November 29, 2016
Rampant corruption is a major policy challenge throughout much of emerging Asia. The combination of rapid growth and underdeveloped legal regimes created conditions ripe for graft. That mix enriched a generation of government and business elite, while sowing the seeds of political and social instability.
In recent years, no Asian government has been more intent on heading-off the risk of a popular backlash to corruption than China, where President Xi Jinping’s anti-corruption campaign has upended long-standing business and government practices. The Chinese leadership’s commitment to Communist Party rule means that structural reforms that could reduce corruption — like establishment of an independent judiciary, rule of law, and transparency — are out of bounds. So Xi’s campaign has focused instead on the aggressive prosecution of corrupt officials.
Indonesia is launching an anti-corruption campaign, led by President Joko Widodo. And unlike China, Indonesia has the institutional basis for the effort — a powerful anti-corruption commission (the KPK), founded in 2002 after decades of kleptocratic government under Suharto. But while the KPK has collared a number of high-profile political targets (including sitting Sports Minister Andi Mallarangeng in 2012) it has not had sufficient budget or political heft to truly institutionalize corruption fighting throughout the bureaucracy and at the regional level.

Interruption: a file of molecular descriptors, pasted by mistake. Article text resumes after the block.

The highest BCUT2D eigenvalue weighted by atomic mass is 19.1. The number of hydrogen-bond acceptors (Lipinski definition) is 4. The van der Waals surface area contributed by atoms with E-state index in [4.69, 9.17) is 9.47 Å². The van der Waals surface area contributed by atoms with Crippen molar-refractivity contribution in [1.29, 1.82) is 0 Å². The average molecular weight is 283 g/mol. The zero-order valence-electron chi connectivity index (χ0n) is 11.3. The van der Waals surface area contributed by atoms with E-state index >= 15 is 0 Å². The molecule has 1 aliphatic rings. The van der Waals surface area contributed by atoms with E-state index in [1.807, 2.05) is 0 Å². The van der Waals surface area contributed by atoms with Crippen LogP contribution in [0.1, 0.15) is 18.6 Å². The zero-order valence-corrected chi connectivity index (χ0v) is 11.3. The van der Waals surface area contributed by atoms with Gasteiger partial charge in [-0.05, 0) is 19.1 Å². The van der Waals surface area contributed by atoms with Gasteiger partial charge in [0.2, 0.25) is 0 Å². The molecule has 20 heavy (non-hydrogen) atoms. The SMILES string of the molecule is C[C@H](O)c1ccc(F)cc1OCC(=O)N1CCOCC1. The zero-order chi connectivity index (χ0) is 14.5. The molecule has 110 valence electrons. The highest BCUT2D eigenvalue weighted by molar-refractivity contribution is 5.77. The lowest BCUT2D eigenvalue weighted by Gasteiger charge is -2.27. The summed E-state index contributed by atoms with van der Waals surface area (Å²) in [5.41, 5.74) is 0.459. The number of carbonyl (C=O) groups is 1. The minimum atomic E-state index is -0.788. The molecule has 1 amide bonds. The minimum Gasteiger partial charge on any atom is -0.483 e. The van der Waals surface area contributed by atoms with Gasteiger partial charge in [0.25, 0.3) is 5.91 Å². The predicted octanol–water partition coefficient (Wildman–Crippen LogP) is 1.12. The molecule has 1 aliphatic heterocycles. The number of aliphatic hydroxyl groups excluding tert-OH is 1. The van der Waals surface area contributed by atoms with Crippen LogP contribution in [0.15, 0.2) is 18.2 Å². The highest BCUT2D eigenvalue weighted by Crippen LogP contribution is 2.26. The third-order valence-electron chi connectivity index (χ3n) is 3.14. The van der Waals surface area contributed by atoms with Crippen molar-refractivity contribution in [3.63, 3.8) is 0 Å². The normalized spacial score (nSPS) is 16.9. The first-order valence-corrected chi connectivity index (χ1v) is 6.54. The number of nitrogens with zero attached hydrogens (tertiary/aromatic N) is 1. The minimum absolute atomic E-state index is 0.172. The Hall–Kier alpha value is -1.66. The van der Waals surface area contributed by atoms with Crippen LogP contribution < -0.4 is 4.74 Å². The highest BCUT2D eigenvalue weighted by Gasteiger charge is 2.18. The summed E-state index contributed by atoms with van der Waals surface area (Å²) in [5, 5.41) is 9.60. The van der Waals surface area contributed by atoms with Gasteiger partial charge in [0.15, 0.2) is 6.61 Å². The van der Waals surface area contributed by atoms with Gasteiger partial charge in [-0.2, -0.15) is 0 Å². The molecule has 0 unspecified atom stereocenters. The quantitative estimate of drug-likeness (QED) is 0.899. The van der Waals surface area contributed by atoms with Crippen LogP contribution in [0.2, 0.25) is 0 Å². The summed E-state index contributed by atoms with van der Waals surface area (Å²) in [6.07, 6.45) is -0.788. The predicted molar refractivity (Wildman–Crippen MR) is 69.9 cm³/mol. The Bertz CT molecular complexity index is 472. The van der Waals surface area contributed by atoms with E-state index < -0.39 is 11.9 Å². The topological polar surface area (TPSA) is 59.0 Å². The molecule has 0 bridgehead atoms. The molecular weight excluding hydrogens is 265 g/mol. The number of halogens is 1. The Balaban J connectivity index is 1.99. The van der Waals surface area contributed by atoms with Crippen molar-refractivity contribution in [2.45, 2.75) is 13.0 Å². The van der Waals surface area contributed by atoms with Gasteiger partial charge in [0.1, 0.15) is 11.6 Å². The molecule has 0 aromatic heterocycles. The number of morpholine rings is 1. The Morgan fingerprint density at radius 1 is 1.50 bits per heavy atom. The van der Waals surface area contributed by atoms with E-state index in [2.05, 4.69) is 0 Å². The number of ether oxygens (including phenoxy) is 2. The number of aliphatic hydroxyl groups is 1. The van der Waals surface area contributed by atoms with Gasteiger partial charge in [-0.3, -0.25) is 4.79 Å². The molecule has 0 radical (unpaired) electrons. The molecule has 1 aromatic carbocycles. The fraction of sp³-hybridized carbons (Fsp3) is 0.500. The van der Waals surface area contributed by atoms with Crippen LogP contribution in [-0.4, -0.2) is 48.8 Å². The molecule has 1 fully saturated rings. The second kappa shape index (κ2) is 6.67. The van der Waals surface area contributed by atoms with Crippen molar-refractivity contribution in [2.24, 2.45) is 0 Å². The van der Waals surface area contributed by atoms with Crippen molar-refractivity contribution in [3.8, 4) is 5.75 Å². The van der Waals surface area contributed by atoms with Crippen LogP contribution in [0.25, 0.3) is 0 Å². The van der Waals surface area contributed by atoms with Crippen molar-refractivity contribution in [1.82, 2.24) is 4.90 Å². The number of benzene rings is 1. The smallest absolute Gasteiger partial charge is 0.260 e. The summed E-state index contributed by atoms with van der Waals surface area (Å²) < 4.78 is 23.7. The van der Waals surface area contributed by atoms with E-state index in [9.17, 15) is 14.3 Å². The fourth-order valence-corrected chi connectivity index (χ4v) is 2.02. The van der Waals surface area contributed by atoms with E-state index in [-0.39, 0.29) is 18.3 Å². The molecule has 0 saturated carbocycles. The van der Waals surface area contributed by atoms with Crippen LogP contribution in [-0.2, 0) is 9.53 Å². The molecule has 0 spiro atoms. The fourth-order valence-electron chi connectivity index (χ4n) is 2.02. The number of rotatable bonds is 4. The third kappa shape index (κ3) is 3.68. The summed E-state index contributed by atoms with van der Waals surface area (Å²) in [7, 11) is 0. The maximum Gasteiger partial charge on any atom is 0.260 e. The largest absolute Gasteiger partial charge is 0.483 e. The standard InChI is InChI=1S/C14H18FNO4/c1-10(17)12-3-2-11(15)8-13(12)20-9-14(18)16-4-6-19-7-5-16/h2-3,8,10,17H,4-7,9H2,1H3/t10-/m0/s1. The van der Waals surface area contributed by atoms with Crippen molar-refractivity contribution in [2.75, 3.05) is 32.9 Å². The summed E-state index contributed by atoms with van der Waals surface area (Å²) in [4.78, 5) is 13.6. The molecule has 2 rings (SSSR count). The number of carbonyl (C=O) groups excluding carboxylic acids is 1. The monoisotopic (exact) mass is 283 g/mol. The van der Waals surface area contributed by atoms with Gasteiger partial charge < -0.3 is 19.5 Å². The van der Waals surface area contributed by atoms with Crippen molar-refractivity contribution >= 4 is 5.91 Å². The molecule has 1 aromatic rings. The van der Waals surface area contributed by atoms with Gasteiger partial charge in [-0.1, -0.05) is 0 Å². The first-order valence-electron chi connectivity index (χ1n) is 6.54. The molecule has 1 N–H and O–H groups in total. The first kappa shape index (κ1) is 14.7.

Jokowi seeks to change that — he called last week for a stronger KPK with a bigger budget, and better coordination between the nation’s police forces and the KPK (their relationship has been fraught given the KPK’s investigations into a number of high-profile targets within the leadership of the police). Jokowi has also set up a new task force to fight the practice of illegal levies imposed by public servants, and is pushing for changes to funding practices for political parties to try and reduce the influence of vested interests in government.
All these steps are positive for fighting corruption case-by-case, but we argue that the measures will probably fall short in terms of generating meaningful change in Indonesia’s political economy – connect with our team for our lead story. Indonesia has the requisite institutional structures that China lacks, but they are weak and capable only of piecemeal enforcement. And the fragility of Jokowi’s ruling coalition makes broader structural reforms much harder.
Meanwhile, Asia remains awash in speculation about U.S. president-elect Donald Trump’s likely Asia policies. We are dedicating considerable effort toward understanding Trump’s Asia team and their likely policies. But the team is not solidified and it is far too early to draw any conclusions. We do know that Trump’s newly-named National Security Advisor Michael Flynn has little experience in Asia policy and will be focused on counter-terrorism. That suggests that much will depend on Trump’s picks for Secretary of State and Secretary of the Treasury — the two institutions that share the driver’s seat for implementing America’s China policies. With infighting in Trump’s transition team over the Sec State pick spilling into public view over the weekend, this next week may deliver better insights and more clarity into who to expect. We’ll be watching.
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